IHC raises questions about status of Nawaz’s bail


Says ex-PM has to prove he invoked constitutional jurisdiction with clean hands
The Islamabad High Court (IHC) has raised questions about the current status of bail granted to former prime minister Nawaz Sharif in Al-Azizia corruption case, observing that the PML-N supreme leader is apparently an absconder now.
An IHC bench in October 2019 granted four-week interim bail to Nawaz Sharif in view of a debilitating health condition involving continuous drop in blood platelet count. The PML-N supreme leader later flew to London in November 2019 to get medical treatment. He has not returned to the country since.
In the meanwhile, an accountability court decided to start the process to declare Nawaz Sharif a proclaimed offender in a gift depository case due to his continuous failure to attend court proceeding– a decision challenged by Nawaz in the IHC on Saturday. On Monday a special bench – comprising IHC Chief Justice Athar Minallah and Justice Aamer Farooq – took up the petition that argued that PML-N chief is not an absconder and that he has gone abroad on bail to seek medical treatment and should be permitted to face trial through his representative
After hearing arguments of both the parties – Nawaz and the National Accountability Bureau (NAB), which is the prosecutor in Al-Azizia case – the bench issued an order-sheet which said the petitioner could not satisfy the court regarding maintainability of the petition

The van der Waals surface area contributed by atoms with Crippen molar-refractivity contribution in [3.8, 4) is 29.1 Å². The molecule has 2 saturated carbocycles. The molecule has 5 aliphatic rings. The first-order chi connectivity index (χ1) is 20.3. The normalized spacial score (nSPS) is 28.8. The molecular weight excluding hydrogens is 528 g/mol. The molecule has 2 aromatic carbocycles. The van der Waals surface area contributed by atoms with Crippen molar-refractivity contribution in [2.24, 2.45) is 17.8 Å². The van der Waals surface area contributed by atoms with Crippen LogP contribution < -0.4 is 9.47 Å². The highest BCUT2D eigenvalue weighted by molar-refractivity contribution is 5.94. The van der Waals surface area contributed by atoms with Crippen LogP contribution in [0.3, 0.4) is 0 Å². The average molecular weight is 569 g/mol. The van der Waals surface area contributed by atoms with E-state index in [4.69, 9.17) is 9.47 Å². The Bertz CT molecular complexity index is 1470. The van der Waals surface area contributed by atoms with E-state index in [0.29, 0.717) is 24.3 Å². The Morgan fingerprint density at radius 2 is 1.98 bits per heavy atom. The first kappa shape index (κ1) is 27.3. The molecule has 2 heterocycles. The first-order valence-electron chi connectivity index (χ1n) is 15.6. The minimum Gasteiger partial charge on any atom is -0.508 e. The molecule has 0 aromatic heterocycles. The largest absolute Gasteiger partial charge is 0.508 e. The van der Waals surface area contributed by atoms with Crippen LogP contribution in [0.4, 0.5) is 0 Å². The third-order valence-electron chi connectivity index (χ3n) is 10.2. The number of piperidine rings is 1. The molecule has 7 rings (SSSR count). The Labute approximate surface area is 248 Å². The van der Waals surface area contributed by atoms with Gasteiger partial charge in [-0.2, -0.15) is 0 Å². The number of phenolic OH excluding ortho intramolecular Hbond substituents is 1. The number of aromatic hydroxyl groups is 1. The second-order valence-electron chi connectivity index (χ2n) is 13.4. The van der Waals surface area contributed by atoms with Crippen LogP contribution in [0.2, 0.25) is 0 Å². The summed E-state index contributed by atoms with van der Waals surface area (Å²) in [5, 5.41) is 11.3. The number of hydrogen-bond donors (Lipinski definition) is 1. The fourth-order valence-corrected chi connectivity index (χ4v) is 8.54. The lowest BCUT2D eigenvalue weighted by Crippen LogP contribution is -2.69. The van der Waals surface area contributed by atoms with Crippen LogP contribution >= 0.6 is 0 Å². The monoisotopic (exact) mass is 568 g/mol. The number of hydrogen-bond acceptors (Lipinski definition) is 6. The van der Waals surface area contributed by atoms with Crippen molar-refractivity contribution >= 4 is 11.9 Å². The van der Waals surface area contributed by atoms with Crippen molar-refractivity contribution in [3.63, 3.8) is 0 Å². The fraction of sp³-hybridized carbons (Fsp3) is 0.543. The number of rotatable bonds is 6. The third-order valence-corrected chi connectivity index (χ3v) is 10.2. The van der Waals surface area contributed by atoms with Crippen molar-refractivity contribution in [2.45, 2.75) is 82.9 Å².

The order-sheet noted that neither the court ordered to remove the name of convicted former prime minister from the official no-fly list – the Exit Control List (ECL) – nor it allowed the PML-N leader to get medical treatment outside the country.
“The sentence was suspended for a specified period based on the report of a medical board constituted by the government of Punjab. The latter could have extended the suspension of sentence if satisfied that the medical condition of the petitioner warranted so,” it noted.
The bench said neither the federal government nor NAB informed the court about the fate of the suspended sentence nor that the name of the petitioner was being removed from the ECL. The petitioner also did not inform the court nor had sought permission before proceeding abroad.
It said in case the suspended sentence was not extended by the government of Punjab, then the petitioner was required to surrender to the court or to challenge the executive order before a competent court vested with territorial jurisdiction.
“The jurisdiction of this court vested under Article 199 of the Constitution of the Islamic Republic of Pakistan, 1973 is extra ordinary and equitable, therefore, in order to claim relief the petitioner has to satisfy us that he has invoked the constitutional jurisdiction with clean hands.
The bench, however, accepted counsels’ request to adjourn hearing till August 20 so that they may seek instructions regarding status of suspension of sentence and argue the maintainability of the petition
During the hearing, Justice Minallah noted that two appeals of Nawaz Sharif are pending in the court.
“What is the status of the eight-week bail granted? Has it expired? As far as the decision of this court is concerned, it appears that the accused is an absconder,” Justice Minallah observed.
He asked what the status of the accused is if the bail has lapsed. “The counsel should tell the court whether the decision to suspend Nawaz’s punishment still stands or not.”
Nawaz’s counsel, Barrister Jahangir Jadoon, told the court that the “bail still holds good”.
“An application was given to the Punjab government to extend the bail, but I do not have a copy of the order with me,” Jadoon replied.
In March, Punjab government had rejected Nawaz’s request for continued suspension of his sentence and asked the PML-N’s supreme leader to surrender to authorities.
Justice Farooq said the court had told the Punjab government to look into the matter of extension of bail. He further observed that the bail granted to the accused by this court has become ineffective.

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